Memorial to Prince of Wales colliery unveiled
A memorial to honour those who worked at Pontefract's Prince of Wales colliery was unveiled on Friday.
Doing the honours was 86-year-old former miner John Hopkins and councillors and miners from the final shift at the Prince of Wales colliery were present, including Garry Foreman, Phil Shaw and Pete Lansfield.
The memorial came about as a result of a long-running campaign by Ponteract and Castleford MP, Yvette Cooper, local councillors and former Prince of Wales miners. Funding of £50,000 came from the regeneration company Harworth Group.
The memorial itself is made from Coreten steel and stone and has been designed and built by local artist and former miner Harry Malkin. It stands 5m tall at the entrance to the Prince of Wales redevelopment opposite Pontefract racecourse on Park Road.
Yvette Cooper said: "“It is fantastic to see this wonderful memorial finally in place. We’ve been working over many, many years to get this.
"Prince of Wales colliery was a vital part of our history for 140 years and we are proud of that.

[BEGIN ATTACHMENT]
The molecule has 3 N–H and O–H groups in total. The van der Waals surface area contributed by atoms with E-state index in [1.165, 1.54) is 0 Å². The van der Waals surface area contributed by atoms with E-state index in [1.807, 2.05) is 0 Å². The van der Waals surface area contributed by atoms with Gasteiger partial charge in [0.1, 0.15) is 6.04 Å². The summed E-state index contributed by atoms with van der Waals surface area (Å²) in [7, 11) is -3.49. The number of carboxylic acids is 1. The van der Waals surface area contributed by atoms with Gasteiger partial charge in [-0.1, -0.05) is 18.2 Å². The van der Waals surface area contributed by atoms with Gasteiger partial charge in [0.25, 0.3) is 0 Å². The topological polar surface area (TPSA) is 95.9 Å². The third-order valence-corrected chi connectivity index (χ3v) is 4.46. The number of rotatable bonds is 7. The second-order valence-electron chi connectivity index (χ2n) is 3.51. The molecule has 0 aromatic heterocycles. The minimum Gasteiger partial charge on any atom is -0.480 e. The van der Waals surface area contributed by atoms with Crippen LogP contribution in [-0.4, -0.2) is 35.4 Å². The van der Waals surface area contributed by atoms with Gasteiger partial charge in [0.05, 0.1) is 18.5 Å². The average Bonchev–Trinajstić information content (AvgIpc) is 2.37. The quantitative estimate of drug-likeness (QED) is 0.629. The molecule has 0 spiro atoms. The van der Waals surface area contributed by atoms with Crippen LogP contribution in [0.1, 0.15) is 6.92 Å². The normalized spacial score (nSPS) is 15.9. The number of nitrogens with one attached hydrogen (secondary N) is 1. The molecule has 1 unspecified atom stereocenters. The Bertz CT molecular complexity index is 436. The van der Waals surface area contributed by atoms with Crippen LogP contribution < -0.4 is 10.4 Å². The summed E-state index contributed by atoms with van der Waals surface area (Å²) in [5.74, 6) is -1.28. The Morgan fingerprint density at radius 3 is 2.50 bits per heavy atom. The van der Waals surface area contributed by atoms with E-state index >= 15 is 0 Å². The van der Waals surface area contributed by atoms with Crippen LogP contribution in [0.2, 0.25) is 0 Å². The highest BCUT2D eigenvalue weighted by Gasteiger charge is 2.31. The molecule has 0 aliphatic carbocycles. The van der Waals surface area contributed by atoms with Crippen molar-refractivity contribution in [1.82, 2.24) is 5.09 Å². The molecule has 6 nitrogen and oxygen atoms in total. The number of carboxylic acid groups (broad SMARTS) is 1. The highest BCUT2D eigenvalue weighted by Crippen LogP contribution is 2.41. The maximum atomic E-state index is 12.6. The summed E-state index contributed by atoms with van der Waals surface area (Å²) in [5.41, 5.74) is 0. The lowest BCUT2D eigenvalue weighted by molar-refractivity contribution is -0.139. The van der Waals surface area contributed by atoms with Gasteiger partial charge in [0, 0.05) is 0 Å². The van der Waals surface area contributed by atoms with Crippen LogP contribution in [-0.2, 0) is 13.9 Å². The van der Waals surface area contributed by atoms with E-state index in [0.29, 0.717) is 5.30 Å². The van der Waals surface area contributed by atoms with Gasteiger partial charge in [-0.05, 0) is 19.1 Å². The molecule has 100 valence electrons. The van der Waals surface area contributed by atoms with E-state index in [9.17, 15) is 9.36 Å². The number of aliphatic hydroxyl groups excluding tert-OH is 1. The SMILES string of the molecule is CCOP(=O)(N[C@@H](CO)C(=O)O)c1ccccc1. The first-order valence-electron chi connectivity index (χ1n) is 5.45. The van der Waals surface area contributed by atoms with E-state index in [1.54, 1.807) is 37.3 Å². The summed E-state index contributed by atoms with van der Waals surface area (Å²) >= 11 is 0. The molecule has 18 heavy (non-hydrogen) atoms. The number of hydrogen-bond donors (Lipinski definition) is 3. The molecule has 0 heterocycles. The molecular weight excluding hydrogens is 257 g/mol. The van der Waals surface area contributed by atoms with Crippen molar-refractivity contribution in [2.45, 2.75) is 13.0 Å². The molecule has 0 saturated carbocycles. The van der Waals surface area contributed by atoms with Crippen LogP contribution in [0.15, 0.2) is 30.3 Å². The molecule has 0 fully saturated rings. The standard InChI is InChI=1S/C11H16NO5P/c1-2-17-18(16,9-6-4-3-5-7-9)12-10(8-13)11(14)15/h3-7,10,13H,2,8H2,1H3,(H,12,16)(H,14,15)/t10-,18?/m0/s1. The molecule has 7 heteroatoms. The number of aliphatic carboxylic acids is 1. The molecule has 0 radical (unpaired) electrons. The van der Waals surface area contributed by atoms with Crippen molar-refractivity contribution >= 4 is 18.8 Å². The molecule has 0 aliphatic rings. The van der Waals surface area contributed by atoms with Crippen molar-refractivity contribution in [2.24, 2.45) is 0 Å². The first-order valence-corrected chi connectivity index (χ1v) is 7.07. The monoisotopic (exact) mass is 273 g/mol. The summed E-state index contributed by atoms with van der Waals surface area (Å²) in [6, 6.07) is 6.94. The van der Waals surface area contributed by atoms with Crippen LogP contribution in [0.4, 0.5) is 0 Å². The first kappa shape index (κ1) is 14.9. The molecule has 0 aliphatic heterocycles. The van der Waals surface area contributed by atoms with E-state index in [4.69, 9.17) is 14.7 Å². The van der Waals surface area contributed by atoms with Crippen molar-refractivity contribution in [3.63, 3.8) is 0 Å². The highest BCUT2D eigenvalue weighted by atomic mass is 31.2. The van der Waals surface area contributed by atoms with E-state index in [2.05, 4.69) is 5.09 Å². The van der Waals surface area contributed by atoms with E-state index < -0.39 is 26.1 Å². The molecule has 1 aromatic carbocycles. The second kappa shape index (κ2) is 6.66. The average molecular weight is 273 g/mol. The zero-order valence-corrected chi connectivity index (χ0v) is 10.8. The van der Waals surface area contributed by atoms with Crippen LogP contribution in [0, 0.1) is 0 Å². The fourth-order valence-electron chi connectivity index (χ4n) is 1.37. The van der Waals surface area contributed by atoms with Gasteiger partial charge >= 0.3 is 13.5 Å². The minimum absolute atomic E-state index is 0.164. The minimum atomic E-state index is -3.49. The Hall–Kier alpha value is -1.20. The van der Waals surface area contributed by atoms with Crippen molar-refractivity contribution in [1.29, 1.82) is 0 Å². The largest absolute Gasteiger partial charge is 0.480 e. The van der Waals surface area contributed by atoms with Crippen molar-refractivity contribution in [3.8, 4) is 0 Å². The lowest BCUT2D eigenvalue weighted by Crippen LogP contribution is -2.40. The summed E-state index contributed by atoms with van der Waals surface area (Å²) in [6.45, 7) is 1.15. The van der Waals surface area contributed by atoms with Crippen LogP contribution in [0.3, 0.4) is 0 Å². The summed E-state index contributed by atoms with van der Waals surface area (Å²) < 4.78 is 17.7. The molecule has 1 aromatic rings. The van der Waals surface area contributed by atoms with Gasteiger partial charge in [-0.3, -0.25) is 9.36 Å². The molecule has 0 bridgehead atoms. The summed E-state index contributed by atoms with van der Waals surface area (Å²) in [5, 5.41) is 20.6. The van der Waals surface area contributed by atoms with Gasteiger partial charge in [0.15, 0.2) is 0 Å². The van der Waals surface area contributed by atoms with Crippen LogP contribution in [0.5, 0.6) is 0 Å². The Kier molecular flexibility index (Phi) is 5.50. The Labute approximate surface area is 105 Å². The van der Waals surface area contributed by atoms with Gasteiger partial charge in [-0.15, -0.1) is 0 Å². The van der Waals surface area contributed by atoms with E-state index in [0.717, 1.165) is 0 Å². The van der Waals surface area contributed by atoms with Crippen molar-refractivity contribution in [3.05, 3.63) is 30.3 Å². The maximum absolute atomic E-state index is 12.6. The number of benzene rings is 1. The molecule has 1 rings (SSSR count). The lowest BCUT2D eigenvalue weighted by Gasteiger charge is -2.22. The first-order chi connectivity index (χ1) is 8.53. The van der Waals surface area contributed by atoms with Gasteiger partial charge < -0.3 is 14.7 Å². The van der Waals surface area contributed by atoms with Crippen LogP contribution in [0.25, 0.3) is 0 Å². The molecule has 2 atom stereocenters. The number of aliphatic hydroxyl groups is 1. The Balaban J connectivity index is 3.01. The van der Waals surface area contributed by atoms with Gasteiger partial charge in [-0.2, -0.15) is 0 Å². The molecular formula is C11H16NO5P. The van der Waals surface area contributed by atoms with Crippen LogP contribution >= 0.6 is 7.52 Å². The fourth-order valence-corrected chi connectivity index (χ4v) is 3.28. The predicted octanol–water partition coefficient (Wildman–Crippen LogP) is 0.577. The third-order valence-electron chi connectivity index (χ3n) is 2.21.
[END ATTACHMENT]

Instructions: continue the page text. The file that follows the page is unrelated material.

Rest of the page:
"Pontefract was built on liquorice and coal - that is why we wanted this memorial here at the gateway to Pontefract as well as the gateway to the Prince of Wales site.
"Everyone can see this proud tribute to the miners who worked here through the generations, powering the country, as well as the families and communities who supported them.
"My grandad was a miner and so many people round here come from mining families so we know how much this means”
The artist Harry Malkin who worked at Fryston Colliery until it closed in the mid 1980s has designed and built the memorial with a local team. He said: "The design is based on the cage that conveyed the men up and down the shaft.
"Using profile cut panels of steel, it gives it a sense of direction and drama – conveying the sense miners were ‘caged’ safe, yet also trapped in an underground life we fought for so long to keep.”
Unveiling the memorial Mr Hopkins ,one of the oldest surviving Prince of Wales former employees said:" I worked at Prince of Wales for over 20 years.
"During its heyday the pit employed over 2,000 men produced a record breaking 34,000 tonnes of coal per week.
"Over the years I witnessed some brilliant times and great camaraderie, but also some real tragedy. This memorial honours all those who worked at Prince of Wales and will ensure that the legacy of local miners, and their families is never forgotten.”